Abandonment is a matter of intention and cannot lightly be presumed from certain equivocal acts. To constitute abandonment, there must be clear proof of deliberate and unjustified intent to sever the employer-employee relationship. Clearly, the operative act is still the employee's ultimate act of putting an end to his employment. [Emphasis in the original]
Respondent was constructively dismissed
Case law defines constructive dismissal as a cessation of work because continued employment has been rendered impossible, unreasonable, or unlikely, as when there is a demotion in rank or diminution in pay or both or when a clear discrimination, insensibility, or disdain by an employer becomes unbearable to the employee.14
The test of constructive dismissal is whether a reasonable person in the employee's position would have felt compelled to give up his position under the circumstances. It is an act amounting to dismissal but is made to appear as if it were not. In fact, the employee who is constructively dismissed might have been allowed to keep coming to work. Constructive dismissal is therefore a dismissal in disguise. The law recognizes and resolves this situation in favor of employees in order to protect their rights and interests from the coercive acts of the employer.15
In the present case, the petitioners ceased verbally communicating with the respondent and giving him work assignment after suspecting that he had forged purchase receipts. Under this situation, the respondent was forced to leave the petitioners' compound with his family and to transfer to a nearby place. Thus, the respondent's act of leaving the petitioners' premises was in reality not his choice but a situation the petitioners created.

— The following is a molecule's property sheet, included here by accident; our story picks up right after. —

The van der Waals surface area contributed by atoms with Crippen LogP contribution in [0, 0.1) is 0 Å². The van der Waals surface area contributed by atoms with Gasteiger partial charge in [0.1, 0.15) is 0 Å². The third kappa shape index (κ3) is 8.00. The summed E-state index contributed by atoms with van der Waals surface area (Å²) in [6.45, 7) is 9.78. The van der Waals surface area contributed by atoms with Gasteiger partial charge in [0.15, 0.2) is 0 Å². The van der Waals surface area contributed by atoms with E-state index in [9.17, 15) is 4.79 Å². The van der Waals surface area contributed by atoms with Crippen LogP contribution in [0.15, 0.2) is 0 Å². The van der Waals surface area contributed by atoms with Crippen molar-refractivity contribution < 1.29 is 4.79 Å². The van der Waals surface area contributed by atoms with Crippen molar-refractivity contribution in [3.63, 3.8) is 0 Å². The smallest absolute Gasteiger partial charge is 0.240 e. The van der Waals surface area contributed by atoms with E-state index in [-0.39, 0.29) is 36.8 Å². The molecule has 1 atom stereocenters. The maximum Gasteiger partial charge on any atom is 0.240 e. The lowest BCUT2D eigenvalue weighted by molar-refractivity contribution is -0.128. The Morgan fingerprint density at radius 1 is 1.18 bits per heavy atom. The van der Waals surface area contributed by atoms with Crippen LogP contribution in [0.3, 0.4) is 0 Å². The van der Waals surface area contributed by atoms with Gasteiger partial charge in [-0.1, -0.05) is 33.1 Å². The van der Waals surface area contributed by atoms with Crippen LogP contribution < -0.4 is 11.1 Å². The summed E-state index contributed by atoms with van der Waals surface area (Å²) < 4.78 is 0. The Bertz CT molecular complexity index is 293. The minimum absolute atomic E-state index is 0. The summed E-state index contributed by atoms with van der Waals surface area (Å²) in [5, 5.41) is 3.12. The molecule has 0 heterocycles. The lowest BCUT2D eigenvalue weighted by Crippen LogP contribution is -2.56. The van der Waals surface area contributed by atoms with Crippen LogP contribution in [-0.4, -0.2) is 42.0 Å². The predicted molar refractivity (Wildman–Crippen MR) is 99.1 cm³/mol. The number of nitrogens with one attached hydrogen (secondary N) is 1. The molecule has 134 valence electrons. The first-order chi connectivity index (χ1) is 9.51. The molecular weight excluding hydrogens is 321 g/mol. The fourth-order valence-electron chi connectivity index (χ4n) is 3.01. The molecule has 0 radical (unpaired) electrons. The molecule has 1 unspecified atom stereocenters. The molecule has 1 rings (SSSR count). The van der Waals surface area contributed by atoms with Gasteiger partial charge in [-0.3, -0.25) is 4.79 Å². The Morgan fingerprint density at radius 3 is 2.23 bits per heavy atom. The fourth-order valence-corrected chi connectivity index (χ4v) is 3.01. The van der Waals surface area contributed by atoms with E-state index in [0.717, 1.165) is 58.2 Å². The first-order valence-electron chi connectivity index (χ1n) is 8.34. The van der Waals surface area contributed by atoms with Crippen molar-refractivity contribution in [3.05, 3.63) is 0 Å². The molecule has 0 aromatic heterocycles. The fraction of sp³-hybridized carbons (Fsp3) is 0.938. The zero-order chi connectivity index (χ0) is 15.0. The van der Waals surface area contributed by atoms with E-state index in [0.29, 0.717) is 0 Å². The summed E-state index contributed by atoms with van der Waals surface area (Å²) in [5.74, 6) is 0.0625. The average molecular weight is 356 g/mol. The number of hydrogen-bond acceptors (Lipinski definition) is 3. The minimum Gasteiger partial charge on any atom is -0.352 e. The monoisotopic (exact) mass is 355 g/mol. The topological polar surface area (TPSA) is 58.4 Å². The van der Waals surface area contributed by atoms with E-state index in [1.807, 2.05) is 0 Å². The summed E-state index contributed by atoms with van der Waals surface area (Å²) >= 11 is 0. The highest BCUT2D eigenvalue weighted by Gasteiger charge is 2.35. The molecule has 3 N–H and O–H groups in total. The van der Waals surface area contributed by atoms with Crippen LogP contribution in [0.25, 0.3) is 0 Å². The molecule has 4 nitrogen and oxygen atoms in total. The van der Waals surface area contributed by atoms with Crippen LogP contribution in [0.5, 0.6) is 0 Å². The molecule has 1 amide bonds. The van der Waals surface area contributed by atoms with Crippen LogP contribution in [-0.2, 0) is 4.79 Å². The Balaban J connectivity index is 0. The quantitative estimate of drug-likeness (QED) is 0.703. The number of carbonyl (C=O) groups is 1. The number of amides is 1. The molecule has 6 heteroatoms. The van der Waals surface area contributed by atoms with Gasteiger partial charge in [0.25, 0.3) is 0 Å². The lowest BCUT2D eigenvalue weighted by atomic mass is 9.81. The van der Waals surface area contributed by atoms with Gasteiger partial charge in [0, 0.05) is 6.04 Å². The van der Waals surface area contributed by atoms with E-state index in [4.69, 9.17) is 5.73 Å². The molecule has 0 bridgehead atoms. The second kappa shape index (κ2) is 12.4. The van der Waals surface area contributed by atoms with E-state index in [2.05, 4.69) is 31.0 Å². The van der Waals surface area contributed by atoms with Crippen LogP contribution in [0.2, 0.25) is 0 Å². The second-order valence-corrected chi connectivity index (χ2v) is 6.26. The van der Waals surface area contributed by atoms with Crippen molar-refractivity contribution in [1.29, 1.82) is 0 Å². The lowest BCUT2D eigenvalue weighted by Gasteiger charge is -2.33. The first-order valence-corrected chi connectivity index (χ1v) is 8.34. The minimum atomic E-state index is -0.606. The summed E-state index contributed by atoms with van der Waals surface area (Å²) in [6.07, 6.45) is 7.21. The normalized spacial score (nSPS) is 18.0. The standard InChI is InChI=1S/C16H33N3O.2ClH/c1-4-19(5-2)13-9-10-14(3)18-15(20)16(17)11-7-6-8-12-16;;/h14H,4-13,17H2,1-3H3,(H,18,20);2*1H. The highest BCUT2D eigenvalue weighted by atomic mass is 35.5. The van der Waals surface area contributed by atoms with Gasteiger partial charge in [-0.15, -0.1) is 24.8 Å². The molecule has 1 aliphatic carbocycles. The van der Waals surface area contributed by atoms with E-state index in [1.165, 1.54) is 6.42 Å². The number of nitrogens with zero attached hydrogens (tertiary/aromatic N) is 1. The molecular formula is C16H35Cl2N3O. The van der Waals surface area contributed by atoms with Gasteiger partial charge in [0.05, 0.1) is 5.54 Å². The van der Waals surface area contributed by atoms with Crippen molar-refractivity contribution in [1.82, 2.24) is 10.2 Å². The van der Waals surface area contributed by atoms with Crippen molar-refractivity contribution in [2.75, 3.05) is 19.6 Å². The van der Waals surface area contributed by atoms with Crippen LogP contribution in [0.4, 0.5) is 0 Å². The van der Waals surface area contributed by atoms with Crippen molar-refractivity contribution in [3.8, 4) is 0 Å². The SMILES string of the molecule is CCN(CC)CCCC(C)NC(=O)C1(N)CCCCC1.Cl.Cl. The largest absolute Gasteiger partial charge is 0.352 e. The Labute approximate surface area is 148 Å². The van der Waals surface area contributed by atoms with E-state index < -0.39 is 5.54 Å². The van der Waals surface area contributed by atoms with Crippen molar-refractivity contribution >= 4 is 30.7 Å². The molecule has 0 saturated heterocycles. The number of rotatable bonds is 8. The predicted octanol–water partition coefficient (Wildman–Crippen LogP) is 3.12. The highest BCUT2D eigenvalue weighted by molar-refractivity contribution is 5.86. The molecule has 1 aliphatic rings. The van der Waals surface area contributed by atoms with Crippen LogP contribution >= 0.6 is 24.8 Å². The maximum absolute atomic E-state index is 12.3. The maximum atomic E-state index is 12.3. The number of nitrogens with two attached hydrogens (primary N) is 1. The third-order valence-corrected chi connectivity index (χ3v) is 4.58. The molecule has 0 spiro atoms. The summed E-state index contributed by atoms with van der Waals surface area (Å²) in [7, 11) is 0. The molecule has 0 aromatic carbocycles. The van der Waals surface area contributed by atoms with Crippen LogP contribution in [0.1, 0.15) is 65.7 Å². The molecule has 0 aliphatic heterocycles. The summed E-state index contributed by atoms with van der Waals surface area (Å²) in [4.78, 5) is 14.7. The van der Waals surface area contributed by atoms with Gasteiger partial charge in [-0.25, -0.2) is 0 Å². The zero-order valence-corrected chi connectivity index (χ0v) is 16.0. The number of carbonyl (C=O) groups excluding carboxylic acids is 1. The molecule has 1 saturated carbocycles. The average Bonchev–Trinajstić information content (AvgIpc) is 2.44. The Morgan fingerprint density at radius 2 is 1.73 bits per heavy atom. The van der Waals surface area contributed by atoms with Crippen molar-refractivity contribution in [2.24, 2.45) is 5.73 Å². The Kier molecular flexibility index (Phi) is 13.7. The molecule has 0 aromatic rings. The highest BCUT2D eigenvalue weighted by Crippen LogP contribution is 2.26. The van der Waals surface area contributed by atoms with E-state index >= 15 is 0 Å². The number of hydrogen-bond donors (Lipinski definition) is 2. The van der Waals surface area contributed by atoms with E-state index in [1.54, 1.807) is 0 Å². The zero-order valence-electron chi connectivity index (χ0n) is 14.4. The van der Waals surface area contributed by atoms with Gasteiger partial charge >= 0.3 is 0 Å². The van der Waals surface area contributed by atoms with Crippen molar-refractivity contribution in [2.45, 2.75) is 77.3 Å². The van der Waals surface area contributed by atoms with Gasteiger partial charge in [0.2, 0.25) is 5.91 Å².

The Due Process Requirement
Even assuming that a valid ground to dismiss the respondent exists, the petitioners failed to comply with the twin requirements of notice and hearing under the Labor Code.
The long established jurisprudence holds that to justify the dismissal of an employee for a just cause, the employer must furnish the worker with two written notices. The first is the notice to apprise the employee of the particular acts or omissions for which his dismissal is sought. This may be loosely considered as the charge against the employee. The second is the notice informing the employee of the employer's decision to dismiss him. This decision, however, must come only after the employee is given a reasonable period from receipt of the first notice within which to answer the charge, and ample opportunity to be heard and defend himself with the assistance of his representative, if he so desires. The requirement of notice is not a mere technicality, but a requirement of due process to which every employee is entitled.